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Exploring the Health Benefits of Companion Animals on Older Adults

By Matt Long, Julie M. Fagan

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Companion animals can do wonders for people, especially older adults. Living with a pet can reduce feelings of loneliness and isolation as well as lower blood pressure, heart rate and stress. However, the increased costs of owning an animal may discourage seniors on a fixed income from considering a furry companion. We can help our senior citizens by requesting animal shelters to waive adoption fees (potentially of “senior”, less adoptable, pets), requesting that veterinarians lower their fees for seniors and incorporating resident pets in senior facilities.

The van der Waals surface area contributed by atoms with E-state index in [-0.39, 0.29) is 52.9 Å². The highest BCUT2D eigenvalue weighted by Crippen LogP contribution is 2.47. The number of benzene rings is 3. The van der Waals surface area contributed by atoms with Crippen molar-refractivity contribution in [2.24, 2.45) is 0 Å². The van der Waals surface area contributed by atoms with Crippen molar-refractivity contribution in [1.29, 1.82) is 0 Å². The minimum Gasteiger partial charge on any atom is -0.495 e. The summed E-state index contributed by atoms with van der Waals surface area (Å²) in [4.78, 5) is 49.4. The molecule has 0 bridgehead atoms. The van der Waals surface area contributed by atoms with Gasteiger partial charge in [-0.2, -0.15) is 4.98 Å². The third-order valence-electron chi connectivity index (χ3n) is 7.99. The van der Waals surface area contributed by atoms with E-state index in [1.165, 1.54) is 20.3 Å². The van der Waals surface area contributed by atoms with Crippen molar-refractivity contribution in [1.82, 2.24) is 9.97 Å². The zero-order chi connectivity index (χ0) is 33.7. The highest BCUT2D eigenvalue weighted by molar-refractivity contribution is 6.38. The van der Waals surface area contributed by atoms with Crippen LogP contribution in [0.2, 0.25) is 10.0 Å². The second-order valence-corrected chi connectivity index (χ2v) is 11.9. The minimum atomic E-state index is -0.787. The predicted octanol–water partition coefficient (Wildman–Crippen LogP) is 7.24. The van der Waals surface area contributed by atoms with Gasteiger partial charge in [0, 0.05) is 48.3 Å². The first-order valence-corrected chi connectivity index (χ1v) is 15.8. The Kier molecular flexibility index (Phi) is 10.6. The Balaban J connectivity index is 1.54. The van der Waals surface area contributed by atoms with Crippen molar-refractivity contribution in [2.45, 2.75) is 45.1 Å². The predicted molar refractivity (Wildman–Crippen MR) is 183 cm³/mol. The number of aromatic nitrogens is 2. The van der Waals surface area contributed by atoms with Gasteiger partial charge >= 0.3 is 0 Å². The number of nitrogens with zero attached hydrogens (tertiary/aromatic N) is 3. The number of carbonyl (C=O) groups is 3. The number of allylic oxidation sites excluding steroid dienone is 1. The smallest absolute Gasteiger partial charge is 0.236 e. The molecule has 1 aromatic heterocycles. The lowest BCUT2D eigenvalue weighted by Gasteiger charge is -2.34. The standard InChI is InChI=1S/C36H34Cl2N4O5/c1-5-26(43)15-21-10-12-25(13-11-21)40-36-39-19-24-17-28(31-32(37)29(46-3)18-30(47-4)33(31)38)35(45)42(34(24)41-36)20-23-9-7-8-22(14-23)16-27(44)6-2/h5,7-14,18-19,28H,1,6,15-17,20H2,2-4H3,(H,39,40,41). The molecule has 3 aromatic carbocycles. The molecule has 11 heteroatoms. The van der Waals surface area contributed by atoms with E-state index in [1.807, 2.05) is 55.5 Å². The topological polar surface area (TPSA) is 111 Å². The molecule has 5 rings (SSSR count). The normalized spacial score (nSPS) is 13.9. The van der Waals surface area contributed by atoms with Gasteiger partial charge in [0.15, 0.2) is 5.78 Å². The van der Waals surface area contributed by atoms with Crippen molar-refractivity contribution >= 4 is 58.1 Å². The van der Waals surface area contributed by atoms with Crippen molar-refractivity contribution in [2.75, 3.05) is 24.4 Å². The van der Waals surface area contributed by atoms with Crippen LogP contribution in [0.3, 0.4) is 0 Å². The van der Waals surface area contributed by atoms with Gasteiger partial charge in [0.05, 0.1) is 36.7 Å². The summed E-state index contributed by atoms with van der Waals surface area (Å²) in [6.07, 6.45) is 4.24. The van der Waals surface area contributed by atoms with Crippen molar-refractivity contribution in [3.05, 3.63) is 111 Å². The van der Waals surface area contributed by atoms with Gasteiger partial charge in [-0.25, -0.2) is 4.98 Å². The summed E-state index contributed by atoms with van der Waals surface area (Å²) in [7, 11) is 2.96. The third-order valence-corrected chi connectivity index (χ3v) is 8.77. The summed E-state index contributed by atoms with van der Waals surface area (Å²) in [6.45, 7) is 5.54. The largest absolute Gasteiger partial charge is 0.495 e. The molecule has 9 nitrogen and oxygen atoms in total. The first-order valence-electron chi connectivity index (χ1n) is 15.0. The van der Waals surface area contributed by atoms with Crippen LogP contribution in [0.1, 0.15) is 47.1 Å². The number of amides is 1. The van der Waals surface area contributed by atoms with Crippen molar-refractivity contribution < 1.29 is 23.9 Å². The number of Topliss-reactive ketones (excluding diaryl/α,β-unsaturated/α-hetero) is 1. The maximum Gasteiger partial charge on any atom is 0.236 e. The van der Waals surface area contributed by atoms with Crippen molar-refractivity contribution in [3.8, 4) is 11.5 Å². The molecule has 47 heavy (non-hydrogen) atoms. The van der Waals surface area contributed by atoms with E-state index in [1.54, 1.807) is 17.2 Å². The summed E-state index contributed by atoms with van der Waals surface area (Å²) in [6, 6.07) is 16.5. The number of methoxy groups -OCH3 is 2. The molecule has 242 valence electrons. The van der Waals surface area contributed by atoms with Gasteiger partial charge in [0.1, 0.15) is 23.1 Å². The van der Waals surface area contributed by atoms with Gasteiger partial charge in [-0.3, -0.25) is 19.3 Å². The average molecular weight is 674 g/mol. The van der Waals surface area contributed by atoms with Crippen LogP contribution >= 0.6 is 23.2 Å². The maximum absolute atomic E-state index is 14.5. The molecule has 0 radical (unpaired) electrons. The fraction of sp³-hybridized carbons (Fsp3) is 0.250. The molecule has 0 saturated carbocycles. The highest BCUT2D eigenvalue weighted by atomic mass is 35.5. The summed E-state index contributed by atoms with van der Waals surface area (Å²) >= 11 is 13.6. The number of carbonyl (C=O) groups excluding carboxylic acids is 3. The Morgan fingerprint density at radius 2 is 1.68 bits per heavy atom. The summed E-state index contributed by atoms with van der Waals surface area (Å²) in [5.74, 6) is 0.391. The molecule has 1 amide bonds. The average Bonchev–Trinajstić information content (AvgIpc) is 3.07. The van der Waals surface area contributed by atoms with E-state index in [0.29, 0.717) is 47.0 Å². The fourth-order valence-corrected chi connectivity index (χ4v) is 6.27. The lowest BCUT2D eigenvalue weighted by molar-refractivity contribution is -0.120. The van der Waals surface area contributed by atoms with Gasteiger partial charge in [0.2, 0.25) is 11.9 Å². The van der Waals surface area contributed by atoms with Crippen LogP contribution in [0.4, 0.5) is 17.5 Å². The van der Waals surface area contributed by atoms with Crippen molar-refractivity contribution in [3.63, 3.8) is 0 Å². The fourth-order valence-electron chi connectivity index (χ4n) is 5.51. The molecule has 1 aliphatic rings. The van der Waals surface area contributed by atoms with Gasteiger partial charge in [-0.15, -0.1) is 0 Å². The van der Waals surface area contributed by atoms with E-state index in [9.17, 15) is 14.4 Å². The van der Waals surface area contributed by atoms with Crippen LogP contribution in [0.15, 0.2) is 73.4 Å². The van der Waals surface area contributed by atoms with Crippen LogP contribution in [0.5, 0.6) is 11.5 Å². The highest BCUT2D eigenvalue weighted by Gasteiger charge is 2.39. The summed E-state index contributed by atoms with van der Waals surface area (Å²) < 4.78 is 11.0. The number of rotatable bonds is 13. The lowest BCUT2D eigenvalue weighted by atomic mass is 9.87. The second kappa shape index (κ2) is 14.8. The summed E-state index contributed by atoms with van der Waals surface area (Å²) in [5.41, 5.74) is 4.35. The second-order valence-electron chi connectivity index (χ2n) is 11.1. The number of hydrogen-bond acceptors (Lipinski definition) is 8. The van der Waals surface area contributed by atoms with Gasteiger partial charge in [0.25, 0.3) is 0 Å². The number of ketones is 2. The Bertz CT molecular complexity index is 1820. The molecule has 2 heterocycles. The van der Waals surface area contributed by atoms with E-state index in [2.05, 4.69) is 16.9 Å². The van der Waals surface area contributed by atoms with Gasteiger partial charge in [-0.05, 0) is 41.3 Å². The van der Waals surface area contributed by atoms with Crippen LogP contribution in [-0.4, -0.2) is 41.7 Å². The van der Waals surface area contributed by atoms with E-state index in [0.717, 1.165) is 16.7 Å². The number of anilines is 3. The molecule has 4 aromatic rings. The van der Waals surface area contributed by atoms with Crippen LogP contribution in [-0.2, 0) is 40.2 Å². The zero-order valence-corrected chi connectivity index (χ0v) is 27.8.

Katie Carroll

Date 2015
Pages 12
Publisher Rutgers University
Department Animal Science
Language English
University Rutgers University
Cite this work

Researchers should cite this work as follows:

  1. Aging
  2. Animal-assisted therapies
  3. Animal roles
  4. Animal shelters
  5. Animals in culture
  6. Assisted living facilities
  7. Dogs
  8. Facility Dogs
  9. Health
  10. Human-animal relationships
  11. Long-term care facilities
  12. Mammals
  13. Nursing homes
  14. Older adults
  15. pet adoption
  16. Pets and companion animals
  17. Senior center
  18. Shelter pets